Milwaukee Chief Of Police Continues To Bolster Community Policing Message

Chief Morales Enlisting Help From Community Organizations, Says He Wants To Win Public's Trust

Milwaukee Chief of Police Alfonso Morales
Milwaukee Chief of Police Alfonso Morales at a Milwaukee Rotary Club meeting Tuesday, June 26, 2018. Ximena Conde/WPR

Milwaukee Police Chief Alfonso Morales says he continues to seek out community partnerships as an alternative to excessive policing.

Speaking Tuesday to members of the Rotary Club of Milwaukee, he said he would call his tenure a success if community-police relations improved and crime decreased in the city.

Still, Morales acknowledged hurdles to achieving that goal.

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The Milwaukee Police Department faces a federal civil rights lawsuit from Milwaukee Bucks rookie Sterling Brown over a January arrest that started over a parking violation. Police body camera footage shows officers closing in on Brown, who was cooperating, as one officer shocks the professional basketball player with a Taser stun gun. In the lawsuit, Brown maintains the arrest was racially charged.

The city is also settling a class-action lawsuit with the ACLU of Wisconsin over the department’s stop-and-frisk practices. The lawsuit claims police were racially profiling African-Americans and Latinos.

And last August, a draft of a federal report said the relationship between police and the people they serve was fractured, prompting roundtable discussions and a promise from then-Milwaukee Police Chief Ed Flynn to follow through on report recommendations. Flynn retired in February.

But Morales said despite obstacles, his focus is to gain the public’s trust.

“Coming from a family of 10, don’t think that the police didn’t come to my house,” Morales said. “You know, I had a brother that liked to play with fireworks. He didn’t go to jail. The police officer walked into the house and spoke to my dad.”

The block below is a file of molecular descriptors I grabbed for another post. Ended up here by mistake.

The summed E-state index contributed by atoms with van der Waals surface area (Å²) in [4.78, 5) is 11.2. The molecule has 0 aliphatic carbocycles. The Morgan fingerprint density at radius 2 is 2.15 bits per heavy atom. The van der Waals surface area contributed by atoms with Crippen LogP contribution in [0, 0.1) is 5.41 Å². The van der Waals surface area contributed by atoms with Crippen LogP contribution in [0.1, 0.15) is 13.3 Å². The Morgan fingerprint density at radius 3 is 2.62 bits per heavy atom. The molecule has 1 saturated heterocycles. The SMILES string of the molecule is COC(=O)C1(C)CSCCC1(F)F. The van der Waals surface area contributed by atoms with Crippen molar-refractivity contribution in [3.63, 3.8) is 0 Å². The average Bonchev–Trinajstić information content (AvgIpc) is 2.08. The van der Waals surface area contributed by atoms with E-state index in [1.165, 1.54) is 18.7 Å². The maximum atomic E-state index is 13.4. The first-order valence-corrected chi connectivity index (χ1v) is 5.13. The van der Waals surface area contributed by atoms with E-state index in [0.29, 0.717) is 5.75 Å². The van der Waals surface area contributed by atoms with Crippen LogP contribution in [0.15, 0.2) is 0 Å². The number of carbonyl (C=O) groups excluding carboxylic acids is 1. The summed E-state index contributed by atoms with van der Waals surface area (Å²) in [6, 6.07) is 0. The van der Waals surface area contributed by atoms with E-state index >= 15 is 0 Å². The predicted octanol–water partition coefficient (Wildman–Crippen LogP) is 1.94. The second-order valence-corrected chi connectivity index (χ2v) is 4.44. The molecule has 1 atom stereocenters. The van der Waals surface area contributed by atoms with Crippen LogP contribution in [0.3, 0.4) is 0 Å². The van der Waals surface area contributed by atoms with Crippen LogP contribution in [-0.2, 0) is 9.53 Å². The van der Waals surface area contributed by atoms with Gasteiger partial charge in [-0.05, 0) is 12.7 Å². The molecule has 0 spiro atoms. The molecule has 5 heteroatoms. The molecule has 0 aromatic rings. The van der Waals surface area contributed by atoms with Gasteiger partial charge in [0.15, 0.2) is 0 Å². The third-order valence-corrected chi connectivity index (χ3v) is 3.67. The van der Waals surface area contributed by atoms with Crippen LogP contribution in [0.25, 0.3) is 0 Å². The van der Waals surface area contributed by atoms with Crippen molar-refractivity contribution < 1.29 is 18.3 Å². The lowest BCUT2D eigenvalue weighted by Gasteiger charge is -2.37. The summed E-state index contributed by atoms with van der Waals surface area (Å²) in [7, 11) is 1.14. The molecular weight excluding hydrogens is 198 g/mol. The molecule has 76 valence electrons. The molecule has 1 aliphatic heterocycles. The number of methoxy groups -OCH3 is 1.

He said those sort of interactions can’t happen when residents don’t know their local officers or when there’s a concentration of officers in high-crime neighborhoods practicing aggressive policing.

In February, Morales disbanded the Neighborhood Task Force, a group of officers sent to those areas. He said what he often heard in Milwaukee Fire and Police Commission hearings were law-abiding members of the public facing frequent police stops because their vehicle matched a certain description.

“When things go wrong — and we do, do make the mistake — is that family going to support the police?” Morales asked rotary members. “Most likely not because of their negative interactions.”

Milwaukee Police Chief Alfonso Morales and more than a dozen officers mingled with community groups and residents during a June 15, 2018 event. Ximena Conde/WPR

Morales stressed the importance of having partnerships with groups like Safe and Sound, which aims to create safer neighborhoods, and the Milwaukee Office of Violence Prevention, which works with residents and faith groups.

The partnerships allow officers to focus on violent offenders, Morales said.

Milwaukee alders have been supportive of the department’s efforts and have encouraged residents to get to know their local officers. In Mid-June, Morales brought more than a dozen officers to a community event hosted by alders and local groups. Officers and residents were told to mingle.

Morales’ message has been welcomed by city leaders. But he’s also been widely criticized over the department’s lack of transparency in the fallout from the Brown arrest, many claiming the release of body camera footage took too long.